Installer: Is Maryland a good example of what others might see in the future or does the Chesapeake Bay make you different?

Duree: It’s certainly a unique and complicated watershed that has eluded efforts to protect it thus far. We are hearing reports that other states are looking at what we’re doing. It’s like dominoes, nothing stands alone. I believe Maryland is probably one of the more aggressive states as a result of last year’s legislation. I’m hearing from other states that they may have to do what we’re doing in one form or another depending on their unique geology, groundwater and surface water. I think it will make us look at more innovative solutions that will make things less onerous and will hopefully reduce costs.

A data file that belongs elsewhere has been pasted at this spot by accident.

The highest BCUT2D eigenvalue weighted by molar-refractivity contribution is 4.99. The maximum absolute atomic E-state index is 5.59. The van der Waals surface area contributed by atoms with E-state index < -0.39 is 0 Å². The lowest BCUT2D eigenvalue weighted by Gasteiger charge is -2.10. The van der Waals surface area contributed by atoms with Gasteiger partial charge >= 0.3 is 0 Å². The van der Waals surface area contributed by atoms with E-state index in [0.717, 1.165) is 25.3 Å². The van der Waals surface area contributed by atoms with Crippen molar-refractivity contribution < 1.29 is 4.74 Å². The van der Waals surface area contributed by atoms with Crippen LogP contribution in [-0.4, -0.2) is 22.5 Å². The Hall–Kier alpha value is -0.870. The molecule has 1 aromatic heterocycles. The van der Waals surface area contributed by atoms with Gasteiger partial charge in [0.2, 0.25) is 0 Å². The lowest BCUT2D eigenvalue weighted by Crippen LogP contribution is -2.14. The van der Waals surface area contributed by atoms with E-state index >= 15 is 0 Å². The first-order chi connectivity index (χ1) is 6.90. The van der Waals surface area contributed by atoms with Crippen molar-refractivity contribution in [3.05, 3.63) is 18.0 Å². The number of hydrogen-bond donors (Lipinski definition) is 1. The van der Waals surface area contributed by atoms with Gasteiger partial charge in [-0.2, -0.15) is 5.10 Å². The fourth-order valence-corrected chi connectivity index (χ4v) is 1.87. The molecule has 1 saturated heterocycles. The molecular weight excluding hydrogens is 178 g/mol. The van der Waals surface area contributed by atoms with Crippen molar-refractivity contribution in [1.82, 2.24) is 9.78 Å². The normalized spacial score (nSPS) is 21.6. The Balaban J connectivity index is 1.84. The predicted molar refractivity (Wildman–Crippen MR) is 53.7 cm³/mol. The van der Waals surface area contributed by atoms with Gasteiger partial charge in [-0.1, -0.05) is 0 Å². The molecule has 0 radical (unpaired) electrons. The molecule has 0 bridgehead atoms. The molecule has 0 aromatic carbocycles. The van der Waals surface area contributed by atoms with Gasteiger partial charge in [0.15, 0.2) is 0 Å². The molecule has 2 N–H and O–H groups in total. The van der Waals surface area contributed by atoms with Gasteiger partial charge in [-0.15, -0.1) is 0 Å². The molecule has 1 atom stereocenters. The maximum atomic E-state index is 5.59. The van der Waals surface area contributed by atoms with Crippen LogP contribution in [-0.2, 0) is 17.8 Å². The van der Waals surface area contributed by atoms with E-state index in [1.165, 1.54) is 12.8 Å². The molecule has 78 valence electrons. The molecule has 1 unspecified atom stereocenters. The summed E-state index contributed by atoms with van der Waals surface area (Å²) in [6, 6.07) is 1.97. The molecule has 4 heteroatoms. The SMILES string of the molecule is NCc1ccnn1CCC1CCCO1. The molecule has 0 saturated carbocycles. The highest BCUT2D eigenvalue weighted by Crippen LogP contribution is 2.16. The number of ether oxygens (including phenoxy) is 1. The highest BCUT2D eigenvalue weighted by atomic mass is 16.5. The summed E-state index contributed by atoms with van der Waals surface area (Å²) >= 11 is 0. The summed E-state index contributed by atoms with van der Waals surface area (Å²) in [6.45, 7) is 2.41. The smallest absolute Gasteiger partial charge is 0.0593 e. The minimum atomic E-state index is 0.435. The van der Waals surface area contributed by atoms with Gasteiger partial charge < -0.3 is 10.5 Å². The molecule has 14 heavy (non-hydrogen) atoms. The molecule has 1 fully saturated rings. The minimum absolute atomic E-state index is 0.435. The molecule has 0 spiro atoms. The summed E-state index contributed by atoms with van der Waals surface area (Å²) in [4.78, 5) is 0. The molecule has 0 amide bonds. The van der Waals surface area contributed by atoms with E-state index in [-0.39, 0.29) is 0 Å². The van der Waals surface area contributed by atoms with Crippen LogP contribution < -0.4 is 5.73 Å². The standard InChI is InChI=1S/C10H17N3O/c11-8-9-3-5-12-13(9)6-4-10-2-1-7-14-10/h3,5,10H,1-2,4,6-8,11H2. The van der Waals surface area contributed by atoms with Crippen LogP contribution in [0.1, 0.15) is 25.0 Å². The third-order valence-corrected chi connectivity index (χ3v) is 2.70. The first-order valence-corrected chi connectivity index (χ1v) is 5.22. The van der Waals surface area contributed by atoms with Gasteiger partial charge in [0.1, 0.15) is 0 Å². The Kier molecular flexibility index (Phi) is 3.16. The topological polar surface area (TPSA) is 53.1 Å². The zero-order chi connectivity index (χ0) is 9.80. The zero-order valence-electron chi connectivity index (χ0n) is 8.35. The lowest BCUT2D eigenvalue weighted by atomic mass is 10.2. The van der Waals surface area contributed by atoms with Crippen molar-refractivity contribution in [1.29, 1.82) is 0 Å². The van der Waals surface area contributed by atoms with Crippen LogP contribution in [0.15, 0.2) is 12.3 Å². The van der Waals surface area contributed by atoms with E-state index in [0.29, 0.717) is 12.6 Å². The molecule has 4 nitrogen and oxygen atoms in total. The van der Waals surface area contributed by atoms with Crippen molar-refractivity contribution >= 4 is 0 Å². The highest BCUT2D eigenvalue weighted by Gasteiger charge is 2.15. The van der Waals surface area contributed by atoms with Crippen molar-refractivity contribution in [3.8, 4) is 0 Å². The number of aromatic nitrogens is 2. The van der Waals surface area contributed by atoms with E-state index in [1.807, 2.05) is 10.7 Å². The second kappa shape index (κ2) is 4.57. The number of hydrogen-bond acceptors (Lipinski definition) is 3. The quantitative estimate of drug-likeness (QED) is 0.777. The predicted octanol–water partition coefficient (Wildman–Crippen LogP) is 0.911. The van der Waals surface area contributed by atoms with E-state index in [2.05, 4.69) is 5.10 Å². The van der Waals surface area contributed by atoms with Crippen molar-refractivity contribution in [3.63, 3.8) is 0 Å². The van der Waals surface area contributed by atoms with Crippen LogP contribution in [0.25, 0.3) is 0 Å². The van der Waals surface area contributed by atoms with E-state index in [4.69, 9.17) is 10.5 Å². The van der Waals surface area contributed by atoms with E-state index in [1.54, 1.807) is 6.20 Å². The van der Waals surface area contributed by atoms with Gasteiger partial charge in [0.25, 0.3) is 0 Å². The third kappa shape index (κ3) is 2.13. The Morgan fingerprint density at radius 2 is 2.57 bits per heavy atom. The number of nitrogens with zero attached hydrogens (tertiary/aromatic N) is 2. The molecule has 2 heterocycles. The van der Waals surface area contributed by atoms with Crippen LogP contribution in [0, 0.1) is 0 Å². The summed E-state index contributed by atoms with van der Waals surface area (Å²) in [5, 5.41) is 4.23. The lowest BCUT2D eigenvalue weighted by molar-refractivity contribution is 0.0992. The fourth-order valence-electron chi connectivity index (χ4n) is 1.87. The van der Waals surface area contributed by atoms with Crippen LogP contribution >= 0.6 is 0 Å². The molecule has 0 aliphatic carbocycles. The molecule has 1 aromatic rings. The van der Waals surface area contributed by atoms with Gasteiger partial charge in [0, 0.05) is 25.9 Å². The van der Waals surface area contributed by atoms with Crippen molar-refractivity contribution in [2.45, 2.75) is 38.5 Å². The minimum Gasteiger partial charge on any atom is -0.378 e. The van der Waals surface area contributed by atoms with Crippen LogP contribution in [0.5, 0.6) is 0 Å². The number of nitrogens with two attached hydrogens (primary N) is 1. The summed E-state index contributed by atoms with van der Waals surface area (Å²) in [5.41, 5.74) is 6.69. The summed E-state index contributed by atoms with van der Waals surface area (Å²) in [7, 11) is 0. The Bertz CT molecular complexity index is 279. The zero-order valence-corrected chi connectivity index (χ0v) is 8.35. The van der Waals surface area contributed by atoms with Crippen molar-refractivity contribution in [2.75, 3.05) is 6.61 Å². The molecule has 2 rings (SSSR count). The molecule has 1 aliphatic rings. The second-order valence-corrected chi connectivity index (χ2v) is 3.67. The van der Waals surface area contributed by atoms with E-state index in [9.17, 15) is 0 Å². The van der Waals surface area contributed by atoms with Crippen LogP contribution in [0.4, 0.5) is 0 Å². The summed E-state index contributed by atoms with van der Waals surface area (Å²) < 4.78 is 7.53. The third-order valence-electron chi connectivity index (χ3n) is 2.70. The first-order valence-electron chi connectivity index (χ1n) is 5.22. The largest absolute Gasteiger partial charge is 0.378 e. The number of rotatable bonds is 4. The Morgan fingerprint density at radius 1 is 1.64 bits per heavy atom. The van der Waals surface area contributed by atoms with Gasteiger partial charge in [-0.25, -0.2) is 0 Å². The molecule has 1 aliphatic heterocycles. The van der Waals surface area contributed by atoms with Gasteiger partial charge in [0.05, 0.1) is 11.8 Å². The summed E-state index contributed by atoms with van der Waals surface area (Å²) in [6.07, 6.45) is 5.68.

Installer: Do you have some examples?

Duree: I heard one manufacturer say that if they know there is a standard they have to achieve, they’ll develop the product. The market drives product development. Once that product is developed, competition and volume help bring down the price; I remember when little handheld calculators were $100, now they’re giveaways.

Installer: It sounds like it’s been a lot of work.

Duree: We’re in the eye of the storm. I believe that everyone involved is doing their best to cope with a process that will bring about the restoration of the Chesapeake Bay. We all love it around here. I remember when I first came to Maryland and I was out there complaining about the grasses getting in my rudder or propeller. Now I wish we had more of it. The algae on the Bay is killing off the grasses and destroying habitat. You don’t see the birds that you used to see. It’s a different place now.

We want to see it flourish. Sometimes, it’s pretty painful to deal with all the changes; painful but necessary.